• Six months before you start gathering requirements, and a full year before you start the implementation, set an arbitrary timetable.
  • Stick relentlessly to that arbitrary timetable; add additional arbitrary dates (milestones) to meet; punish ruthlessly any indication that such a date won't be met. Ignore the completion time of tasks on the project's critical path, particularly if failure to complete a given task will cause an arbitrary date to be missed.
  • Do not gather requirements. If you accidentally find yourself with requirements, ensure that they are vague, unmeasurable and contradictory.
  • Be sure to submit further requirements after the design phase is completed. Do not change any dates to accomodate this.
  • In case dates are in danger of actually being met, ensure that your subcontractors' hours are capped at a certain number, so that they cannot work overtime to cover up the problem. Require them to work overtime anyway, but quibble about paying them.
  • When an arbitrary date is in danger of being missed, redefine success. Continue doing this until success consists of not actually catching the building on fire.
  • Do not distribute the software install media to your engineers. When you do so, be sure to distribute the wrong versions. Make sure that all software is ordered by people who are neither technical, nor involved with the management side of the project, to maximize the chances of getting the wrong software. Never distribute the licenses through the same channel as the software, or they might end up arriving together.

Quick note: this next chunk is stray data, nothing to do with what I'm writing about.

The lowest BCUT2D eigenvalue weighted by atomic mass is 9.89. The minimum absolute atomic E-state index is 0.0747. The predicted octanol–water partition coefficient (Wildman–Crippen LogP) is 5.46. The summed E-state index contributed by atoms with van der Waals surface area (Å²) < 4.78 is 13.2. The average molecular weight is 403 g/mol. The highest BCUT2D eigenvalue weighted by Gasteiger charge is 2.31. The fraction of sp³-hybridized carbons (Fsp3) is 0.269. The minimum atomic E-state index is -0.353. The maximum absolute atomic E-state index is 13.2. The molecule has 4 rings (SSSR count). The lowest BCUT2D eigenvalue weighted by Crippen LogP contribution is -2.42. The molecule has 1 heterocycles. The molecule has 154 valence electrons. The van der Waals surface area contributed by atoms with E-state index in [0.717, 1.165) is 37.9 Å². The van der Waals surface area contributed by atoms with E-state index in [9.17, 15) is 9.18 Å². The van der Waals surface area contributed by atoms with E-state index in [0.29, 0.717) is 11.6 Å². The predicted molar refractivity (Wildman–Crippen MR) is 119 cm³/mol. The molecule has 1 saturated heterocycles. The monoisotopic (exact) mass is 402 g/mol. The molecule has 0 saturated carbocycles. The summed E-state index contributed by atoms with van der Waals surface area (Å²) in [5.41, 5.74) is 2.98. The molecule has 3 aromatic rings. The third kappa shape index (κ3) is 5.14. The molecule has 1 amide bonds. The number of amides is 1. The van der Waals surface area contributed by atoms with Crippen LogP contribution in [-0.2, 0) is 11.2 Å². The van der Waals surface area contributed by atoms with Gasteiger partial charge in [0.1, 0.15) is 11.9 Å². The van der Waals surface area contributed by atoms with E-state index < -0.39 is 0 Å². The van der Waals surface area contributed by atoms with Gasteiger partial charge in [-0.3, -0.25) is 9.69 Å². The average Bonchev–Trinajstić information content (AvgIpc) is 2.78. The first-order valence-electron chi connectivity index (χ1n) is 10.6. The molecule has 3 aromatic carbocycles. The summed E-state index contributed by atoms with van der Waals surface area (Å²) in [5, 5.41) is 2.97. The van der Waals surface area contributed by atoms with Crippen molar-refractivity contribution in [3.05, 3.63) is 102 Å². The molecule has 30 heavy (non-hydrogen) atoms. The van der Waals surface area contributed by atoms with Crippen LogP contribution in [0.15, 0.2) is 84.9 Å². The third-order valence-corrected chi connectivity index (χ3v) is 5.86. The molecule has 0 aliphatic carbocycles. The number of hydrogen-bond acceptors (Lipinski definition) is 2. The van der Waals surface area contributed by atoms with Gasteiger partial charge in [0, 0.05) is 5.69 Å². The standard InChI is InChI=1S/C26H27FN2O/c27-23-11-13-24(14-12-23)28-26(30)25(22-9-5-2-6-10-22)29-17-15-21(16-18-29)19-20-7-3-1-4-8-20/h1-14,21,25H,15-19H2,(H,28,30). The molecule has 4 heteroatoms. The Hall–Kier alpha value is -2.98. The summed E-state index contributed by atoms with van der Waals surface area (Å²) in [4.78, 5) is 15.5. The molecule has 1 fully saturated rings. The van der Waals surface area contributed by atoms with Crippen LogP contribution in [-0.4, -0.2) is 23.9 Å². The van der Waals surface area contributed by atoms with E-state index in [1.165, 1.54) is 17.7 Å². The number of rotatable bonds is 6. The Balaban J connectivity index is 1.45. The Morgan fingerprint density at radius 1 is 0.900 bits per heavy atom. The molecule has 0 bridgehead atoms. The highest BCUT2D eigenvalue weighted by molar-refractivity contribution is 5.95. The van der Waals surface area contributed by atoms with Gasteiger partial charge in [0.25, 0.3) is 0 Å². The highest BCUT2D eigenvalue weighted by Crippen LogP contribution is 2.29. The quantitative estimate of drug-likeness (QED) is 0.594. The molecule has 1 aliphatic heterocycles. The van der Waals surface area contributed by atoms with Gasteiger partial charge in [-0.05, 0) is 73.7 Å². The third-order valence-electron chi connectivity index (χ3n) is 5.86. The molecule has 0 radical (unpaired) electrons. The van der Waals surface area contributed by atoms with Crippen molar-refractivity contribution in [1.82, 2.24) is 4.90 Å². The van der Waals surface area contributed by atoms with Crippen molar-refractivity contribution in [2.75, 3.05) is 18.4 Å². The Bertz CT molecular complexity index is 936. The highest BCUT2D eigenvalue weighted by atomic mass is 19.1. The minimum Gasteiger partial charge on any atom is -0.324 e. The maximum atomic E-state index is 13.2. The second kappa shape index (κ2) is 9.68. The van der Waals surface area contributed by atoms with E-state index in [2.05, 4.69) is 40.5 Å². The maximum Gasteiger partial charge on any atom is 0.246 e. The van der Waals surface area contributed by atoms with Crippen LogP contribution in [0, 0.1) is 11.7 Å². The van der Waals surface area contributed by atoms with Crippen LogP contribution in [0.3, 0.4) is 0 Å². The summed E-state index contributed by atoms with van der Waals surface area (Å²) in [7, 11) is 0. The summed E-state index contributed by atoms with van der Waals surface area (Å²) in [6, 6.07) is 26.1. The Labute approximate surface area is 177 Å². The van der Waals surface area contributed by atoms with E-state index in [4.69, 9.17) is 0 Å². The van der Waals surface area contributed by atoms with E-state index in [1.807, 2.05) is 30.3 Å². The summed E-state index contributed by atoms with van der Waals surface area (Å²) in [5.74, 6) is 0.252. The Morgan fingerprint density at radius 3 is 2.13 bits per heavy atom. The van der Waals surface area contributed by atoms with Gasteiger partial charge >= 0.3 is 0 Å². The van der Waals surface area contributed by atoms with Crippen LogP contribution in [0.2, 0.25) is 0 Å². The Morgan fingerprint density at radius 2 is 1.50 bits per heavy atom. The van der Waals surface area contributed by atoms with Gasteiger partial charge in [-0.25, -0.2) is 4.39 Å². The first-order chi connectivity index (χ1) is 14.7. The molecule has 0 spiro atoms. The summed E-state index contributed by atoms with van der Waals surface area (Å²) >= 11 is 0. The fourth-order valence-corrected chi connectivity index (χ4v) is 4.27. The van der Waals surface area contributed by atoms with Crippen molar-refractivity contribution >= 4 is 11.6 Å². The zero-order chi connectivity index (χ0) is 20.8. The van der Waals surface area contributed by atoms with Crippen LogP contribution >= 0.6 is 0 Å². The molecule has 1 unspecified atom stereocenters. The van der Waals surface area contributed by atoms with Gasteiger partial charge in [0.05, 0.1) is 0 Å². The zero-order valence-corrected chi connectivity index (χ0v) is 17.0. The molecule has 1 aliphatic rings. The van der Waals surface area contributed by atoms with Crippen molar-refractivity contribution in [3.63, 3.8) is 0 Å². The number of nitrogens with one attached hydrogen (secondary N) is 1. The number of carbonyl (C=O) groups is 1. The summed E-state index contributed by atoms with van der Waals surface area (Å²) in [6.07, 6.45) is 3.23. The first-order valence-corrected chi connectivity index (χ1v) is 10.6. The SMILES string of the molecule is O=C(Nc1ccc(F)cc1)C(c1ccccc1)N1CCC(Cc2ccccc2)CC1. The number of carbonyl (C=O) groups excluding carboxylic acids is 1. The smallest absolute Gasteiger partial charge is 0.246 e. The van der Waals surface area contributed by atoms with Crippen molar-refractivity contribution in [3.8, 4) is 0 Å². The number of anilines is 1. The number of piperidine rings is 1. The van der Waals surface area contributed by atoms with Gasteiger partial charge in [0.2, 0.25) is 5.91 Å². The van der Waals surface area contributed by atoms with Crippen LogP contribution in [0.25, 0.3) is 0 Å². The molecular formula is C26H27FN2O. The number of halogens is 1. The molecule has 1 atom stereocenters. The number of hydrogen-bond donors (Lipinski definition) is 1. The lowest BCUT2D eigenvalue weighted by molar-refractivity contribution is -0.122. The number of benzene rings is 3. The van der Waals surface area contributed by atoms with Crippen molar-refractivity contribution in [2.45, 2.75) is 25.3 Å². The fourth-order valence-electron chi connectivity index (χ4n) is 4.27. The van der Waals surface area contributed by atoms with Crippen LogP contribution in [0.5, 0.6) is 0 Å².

• Be sure to tell a key group in advance that if they mess this one up, their jobs will be outsourced. Then take primary responsibility away from that group, make the newly-responsible party dependent on the first meeting timelines, cut the first group's funding and, to cap it off, give them a plausible scapegoat. Then, they'll be sure to do their worst work, as slowly as possible, while not cooperating with the scapegoat, without whose success the project will fail horribly.
  • Question in detail, at length, and with clear malice the most minor and reasonable decisions. Ignore massive problems with strategic decisions; those can be papered over by the engineers, if only they work 90+ hours per week for six months straight.